THE striking feature of the Champions League second round draw is that, unlike the men’s tournament, it gives title winners from Europe’s smaller nations a decent chance of reaching the new lucrative group stage.
That’s because, under the wickedly complicated new format, the early stages have a Champions Path and a League Path. Virtually every big club is part of the latter, having finished second or third last season behind teams that secured passes directly to the group stage.
Glasgow City may think they could have been associated with easier opposition than Servette in the Champions Path, but that means there will be a Scottish or Swiss representative among the 16 clubs guaranteed a minimum of £ 342,765 just to participate at the group stage of the competition.
This will also be the case for the Croatian Osijek or the Icelandic Breidablik. Neither would be immediately recognizable in football’s top circles, but the winner of their second-round draw will be up for a big win.
Juventus, who face Albanian champions Vllaznia, are the only side from the five traditional elite European leagues on the championship path. (Vllaznia, incidentally, plays at the atmospheric Loro Borici Stadium in Shkoder, where Scotland qualified for the 2019 World Cup.)
In contrast, eight of the 10 clubs involved in League Path second round matches belong to the top five nations.
Levante’s reward for beating Celtic and hosts Rosenborg in their first-round mini-tournament is a brace against seven-time Champions League winners Lyon, a record.
Real Madrid face Manchester City. And Bordeaux, qualified for a first Champions League under the direction of new Scottish coach Pedro Martinez Losa, will face the 2013 and 2014 winners of Wolfsburg.
There is nothing fundamentally unfair about this, of course. Levante and Bordeaux both finished third in their championship and are only participating in the tournament because it has been enlarged.
Fairness, however, is not what drives football at the highest level. The eccentric genius of Nyon who designed the new formula deserves credit for having ensured that at least six small national champion clubs will compete in the group stage. It is, after all, the “Champions” League.
However, and again like the men’s tournament, it will only be a matter of time before the rich and powerful decide that they have had enough of democracy.
While Glasgow City have reached the last 16 of the Champions League five times (and the quarter-finals twice), they will receive at least a five-fold raise on any previous cash prize if they beat Servette and step into next month’s group stage draw.
The first leg is in Geneva on Wednesday, with the home game in Broadwood on September 8. If the latter is as dramatic as the last time, the Scottish champions have faced a Swiss team.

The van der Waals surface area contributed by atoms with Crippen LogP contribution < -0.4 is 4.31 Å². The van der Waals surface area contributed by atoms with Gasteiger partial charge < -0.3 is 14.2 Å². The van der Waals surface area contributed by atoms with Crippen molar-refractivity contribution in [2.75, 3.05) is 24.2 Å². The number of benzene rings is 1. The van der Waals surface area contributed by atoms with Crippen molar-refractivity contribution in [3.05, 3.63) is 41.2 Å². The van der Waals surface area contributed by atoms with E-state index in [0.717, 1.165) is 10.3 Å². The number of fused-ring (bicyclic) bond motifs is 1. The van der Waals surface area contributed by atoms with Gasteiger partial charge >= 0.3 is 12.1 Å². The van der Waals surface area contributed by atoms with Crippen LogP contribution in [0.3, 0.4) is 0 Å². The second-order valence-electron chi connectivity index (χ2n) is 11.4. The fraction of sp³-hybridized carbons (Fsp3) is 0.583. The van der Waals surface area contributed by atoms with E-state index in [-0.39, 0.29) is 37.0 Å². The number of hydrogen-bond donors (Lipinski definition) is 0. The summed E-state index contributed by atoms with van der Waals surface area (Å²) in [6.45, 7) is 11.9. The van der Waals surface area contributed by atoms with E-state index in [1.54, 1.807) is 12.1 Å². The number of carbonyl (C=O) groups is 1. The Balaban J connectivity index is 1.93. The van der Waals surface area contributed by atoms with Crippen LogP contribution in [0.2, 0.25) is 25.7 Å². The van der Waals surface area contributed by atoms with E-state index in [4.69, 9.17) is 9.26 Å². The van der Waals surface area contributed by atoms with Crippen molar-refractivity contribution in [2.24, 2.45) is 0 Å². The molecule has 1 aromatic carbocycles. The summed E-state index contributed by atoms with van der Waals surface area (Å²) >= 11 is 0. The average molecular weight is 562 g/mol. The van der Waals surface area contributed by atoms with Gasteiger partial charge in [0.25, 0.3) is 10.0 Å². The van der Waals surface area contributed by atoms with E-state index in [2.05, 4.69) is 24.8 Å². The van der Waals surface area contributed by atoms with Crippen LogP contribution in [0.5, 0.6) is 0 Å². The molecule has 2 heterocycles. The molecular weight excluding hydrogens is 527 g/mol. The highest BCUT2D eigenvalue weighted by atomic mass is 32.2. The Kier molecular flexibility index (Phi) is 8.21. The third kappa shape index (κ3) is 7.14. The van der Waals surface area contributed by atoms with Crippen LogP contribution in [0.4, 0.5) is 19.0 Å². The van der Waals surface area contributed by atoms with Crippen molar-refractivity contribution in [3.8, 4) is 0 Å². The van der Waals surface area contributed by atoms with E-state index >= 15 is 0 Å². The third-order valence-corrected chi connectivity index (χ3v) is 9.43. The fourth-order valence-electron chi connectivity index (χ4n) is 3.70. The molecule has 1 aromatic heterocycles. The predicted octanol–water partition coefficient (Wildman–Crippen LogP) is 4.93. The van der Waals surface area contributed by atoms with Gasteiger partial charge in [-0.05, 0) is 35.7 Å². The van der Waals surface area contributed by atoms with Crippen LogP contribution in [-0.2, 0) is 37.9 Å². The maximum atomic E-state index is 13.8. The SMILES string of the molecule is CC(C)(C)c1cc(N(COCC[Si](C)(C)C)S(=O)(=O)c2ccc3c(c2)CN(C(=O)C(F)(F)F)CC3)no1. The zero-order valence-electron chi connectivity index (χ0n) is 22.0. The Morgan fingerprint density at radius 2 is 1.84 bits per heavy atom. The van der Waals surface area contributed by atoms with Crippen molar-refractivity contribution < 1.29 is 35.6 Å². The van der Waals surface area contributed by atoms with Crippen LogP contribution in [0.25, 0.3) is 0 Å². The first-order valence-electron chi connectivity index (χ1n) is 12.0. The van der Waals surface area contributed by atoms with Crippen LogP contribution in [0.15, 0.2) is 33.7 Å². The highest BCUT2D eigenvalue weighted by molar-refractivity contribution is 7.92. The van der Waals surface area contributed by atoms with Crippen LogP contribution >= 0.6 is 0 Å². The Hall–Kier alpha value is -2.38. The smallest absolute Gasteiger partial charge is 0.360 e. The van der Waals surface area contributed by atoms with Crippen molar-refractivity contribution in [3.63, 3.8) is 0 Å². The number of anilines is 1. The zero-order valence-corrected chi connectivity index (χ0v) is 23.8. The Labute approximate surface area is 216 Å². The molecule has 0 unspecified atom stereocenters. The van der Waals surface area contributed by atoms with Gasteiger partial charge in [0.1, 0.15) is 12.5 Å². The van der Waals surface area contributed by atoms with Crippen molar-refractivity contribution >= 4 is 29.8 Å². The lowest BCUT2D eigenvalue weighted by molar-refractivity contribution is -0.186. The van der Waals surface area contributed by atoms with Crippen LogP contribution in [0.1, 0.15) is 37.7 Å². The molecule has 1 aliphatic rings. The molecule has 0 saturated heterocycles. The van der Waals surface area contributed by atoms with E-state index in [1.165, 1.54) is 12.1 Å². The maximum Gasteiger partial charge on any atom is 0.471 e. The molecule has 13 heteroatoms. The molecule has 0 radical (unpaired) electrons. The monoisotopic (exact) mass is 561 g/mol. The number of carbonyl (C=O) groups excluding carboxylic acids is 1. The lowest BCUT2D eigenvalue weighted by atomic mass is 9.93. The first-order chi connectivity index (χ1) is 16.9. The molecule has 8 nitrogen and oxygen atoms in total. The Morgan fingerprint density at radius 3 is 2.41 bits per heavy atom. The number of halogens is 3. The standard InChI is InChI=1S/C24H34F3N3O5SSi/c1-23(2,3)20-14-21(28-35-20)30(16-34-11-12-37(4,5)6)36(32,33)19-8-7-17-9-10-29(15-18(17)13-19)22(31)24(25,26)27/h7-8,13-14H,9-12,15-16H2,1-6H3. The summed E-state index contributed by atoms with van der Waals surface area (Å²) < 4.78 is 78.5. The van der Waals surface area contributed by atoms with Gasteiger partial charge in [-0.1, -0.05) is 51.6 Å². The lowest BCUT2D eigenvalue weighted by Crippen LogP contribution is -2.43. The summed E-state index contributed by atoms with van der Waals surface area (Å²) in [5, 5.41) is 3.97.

In 2014, City faced FC Zurich in the round of 16, losing the first leg 2-1 despite a memorable goal from Fiona Brown. It was 2-2 on the night of the second leg at the Excelsior with just nine minutes left, but goals from Jo Love and Suzanne Lappin secured what appeared to be an impossible 5-4 overall victory.
It was, as Lee Alexander said a few days ago, an iconic performance for City. The goalkeeper, who had to wait another three years for her first Scottish selection, watched the second half from the sidelines. She broke her collarbone making a courageous and vital stop at the feet of a Zurich striker.
THE League Cup group matches will come to a close today, with three teams hoping to join Glasgow City, Aberdeen, Hibernian, Rangers and Celtic in the quarter-finals. Regardless of the actual results, there will be seven SWPL 1 clubs and one from SWPL 2 in the last eight.
The group matches were busy all month and, it must be said, did not start the season auspiciously. Forfar Farmington withdrew after just one game, while the results of two other draws on Opening Sunday had to be changed as Hearts and Partick Thistle fielded ineligible players.
The unsatisfactory nature of the group format continues today. St Johnstone have withdrawn from their game against Celtic as they are unable to field a team.
Injuries and a positive Covid test were cited in the SWF statement (Celtic taking a 3-0 win), but I understand that the Perth club’s issues run much deeper.
Yet another potentially worrying development with the Championship season, including SWPL 2 reduced to seven teams, starting next Sunday.